Independent cafes selling fresh produce in Honor Oak Park continue to thrive, while plans for a new pizza restaurant in the area have been rejected by the council and citizens alike.
Domino’s Pizza were refused permission for a change of use of the Old Bank restaurant in Honor Oak.
In response to the pizza chain’s planning application, Lewisham Council wrote: “The proposed change of use from a restaurant to a hot food takeaway would result in a lost opportunity to provide a use which would maximise the prominent, corner location… compromising the objectives of maintaining the vitality and vibrancy.”
Local residents agreed. “We don’t need another big chain pushing food of questionable nutritional value, but one that draws people into the high street,” said blogger ‘Brockley Nick’.
The move highlights the shift in spending habits that has coincided with, and seemingly been spurred on by, the economic downturn, with sales figures on the rise for indepedent establishments in the area.
Brockley, an area described by the local community as ‘the Paris of South-East London’ has seen four new independently-owned cafes open since the start of the so-called ‘credit crunch’. The latest addition to the area is ‘Pistachios’ in Hilly Fields.
The Toad’s Mouth was the first cafe of its kind in Lewisham when it opened its doors nine years ago. “When we started out, the only other places to get breakfasts were greasy spoons,” the manager said.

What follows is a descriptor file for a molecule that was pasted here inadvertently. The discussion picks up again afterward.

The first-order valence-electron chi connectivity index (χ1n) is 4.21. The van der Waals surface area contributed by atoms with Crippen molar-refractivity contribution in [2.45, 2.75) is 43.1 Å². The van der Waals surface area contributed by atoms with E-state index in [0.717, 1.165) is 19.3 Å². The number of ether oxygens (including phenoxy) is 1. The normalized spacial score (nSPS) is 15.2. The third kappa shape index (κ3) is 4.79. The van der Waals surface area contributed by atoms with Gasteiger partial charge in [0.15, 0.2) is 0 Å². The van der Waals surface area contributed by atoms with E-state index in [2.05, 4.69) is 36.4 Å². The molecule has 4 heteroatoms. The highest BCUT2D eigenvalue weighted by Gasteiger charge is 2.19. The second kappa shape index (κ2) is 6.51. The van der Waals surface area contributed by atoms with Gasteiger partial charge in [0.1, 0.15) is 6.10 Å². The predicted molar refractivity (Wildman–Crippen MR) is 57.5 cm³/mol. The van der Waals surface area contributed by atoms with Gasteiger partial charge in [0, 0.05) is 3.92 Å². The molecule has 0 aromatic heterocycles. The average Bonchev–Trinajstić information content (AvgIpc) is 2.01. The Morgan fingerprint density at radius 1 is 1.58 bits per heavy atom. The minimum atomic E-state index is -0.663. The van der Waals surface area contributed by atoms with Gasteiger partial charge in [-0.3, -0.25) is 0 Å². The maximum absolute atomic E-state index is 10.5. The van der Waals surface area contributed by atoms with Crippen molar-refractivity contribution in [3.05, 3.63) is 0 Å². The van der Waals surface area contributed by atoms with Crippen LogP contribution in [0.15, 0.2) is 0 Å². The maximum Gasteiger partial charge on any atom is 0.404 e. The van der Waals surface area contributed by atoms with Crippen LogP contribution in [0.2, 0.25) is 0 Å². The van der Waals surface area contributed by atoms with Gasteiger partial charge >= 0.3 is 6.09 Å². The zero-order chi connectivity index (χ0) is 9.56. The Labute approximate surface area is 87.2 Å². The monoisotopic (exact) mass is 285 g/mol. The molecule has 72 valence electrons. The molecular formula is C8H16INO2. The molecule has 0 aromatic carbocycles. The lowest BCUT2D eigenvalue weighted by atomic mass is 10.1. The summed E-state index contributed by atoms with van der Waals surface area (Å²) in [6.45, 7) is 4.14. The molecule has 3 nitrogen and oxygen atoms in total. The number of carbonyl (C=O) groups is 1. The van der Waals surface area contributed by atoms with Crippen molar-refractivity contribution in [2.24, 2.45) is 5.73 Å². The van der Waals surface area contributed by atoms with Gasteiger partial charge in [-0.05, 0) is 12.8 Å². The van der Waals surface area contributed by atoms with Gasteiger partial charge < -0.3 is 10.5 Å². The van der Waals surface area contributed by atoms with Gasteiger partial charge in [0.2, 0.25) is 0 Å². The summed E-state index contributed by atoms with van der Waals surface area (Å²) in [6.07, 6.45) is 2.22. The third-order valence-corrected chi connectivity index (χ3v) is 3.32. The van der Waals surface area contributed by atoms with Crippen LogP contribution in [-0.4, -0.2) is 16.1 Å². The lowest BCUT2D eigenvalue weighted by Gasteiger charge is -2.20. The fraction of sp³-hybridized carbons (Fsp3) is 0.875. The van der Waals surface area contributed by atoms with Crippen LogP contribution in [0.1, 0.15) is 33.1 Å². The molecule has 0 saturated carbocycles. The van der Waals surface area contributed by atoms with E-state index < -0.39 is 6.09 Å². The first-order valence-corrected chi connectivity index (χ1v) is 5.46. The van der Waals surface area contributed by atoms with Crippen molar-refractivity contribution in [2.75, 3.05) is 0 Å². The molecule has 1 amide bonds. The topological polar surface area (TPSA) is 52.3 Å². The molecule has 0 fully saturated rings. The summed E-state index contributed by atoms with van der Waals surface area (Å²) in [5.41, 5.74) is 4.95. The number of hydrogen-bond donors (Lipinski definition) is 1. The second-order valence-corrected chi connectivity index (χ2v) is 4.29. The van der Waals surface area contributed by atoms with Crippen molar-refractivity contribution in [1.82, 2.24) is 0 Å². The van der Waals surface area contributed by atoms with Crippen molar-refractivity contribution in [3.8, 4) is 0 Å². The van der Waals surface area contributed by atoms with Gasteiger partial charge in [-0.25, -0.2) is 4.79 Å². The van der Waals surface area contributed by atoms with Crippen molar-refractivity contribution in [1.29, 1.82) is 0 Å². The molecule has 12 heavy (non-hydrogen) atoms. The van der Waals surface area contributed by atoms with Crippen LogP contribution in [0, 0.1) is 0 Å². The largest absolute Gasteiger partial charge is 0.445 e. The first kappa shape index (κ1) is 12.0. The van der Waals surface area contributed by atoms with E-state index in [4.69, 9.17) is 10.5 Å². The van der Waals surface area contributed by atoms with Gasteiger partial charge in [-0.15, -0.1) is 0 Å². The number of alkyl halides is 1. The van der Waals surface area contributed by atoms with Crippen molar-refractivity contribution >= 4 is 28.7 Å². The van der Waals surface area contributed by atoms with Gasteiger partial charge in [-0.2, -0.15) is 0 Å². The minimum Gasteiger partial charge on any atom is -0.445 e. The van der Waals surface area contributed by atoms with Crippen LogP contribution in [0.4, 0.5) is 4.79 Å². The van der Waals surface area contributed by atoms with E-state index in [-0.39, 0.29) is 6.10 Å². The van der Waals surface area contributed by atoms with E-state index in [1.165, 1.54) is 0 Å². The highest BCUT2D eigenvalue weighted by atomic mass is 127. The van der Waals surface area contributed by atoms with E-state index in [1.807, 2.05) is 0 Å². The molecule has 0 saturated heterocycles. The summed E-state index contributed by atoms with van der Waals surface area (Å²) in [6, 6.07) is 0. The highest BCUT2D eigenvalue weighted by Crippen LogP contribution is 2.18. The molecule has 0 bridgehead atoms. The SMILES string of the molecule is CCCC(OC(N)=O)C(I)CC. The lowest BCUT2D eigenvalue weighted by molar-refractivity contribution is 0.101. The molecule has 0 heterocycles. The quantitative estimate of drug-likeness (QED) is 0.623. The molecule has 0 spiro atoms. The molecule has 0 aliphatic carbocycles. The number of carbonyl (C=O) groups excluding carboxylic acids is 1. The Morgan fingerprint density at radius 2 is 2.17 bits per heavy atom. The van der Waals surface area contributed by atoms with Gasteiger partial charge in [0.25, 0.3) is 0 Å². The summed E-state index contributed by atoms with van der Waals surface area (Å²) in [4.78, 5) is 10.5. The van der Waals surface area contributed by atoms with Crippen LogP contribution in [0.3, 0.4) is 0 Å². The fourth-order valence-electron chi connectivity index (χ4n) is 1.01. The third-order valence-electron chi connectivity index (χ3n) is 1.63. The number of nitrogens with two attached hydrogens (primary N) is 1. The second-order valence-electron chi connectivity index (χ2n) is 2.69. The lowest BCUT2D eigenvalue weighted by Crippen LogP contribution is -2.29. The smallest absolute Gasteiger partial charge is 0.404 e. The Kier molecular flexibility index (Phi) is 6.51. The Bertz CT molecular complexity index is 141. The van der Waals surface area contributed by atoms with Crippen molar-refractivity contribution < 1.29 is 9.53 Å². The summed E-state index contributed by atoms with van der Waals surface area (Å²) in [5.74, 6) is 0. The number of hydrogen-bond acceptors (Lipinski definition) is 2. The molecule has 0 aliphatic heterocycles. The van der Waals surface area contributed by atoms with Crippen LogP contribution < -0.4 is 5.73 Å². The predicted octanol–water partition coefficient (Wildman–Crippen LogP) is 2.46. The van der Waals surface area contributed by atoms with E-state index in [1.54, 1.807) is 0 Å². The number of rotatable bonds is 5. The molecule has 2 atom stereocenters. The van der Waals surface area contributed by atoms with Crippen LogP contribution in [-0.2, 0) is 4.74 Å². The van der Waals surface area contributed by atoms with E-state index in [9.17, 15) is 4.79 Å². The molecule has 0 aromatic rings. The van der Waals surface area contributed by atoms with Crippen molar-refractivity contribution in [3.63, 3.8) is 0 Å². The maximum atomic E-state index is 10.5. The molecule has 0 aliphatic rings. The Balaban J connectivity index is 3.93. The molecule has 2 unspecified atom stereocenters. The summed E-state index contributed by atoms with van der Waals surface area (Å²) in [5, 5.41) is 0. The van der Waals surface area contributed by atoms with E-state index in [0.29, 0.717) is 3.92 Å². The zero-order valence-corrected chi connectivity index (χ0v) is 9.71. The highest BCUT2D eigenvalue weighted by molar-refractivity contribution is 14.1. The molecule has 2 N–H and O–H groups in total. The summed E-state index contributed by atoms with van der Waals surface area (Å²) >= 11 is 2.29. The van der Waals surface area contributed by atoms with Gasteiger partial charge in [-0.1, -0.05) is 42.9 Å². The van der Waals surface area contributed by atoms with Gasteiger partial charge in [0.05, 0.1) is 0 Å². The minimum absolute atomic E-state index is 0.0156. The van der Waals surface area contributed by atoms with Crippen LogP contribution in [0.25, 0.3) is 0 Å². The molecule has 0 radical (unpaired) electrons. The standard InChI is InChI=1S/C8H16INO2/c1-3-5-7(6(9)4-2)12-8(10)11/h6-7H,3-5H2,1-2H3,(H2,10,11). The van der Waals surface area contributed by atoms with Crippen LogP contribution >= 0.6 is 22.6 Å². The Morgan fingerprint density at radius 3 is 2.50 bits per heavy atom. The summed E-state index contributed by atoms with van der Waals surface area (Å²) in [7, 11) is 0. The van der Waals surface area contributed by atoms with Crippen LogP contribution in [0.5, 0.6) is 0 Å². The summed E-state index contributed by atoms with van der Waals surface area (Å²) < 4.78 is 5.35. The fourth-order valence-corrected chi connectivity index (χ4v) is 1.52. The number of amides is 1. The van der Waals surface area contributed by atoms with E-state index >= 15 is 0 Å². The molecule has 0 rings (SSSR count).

“People didn’t know what a latte was. They said that £1.40 for a large coffee was extravagant. Café culture has changed so much.”
Will Riley, 22, opened Browns, a Brockley coffee shop two years ago after graduating from Goldsmiths. Will started his business during the recession and credits the quality of the products with its continued success.
“We make all our cakes in our kitchen over the road,” he said. “We have pizza nights too, but all the pizzas are made by local company, Homeslice, which only uses the highest quality ingredients.
“The coffee is so refined that if you filled a bottle of wine with it, that volume would be worth £70.”
Twenty-three-year-old Tom O’Neill, a barman at The Orchard on Harefield Road, has been shocked by the venue’s renowned success: “We opened on this site two years ago, and we’ve never been busier.
“If the economy dips again, things might change, but for the time being people are definitely placing good food high on the agenda.”
The new Brockley Market has been supplying the community with locally-sourced seasonal fresh fruit, vegetables, award-winning coffee and artisan bread.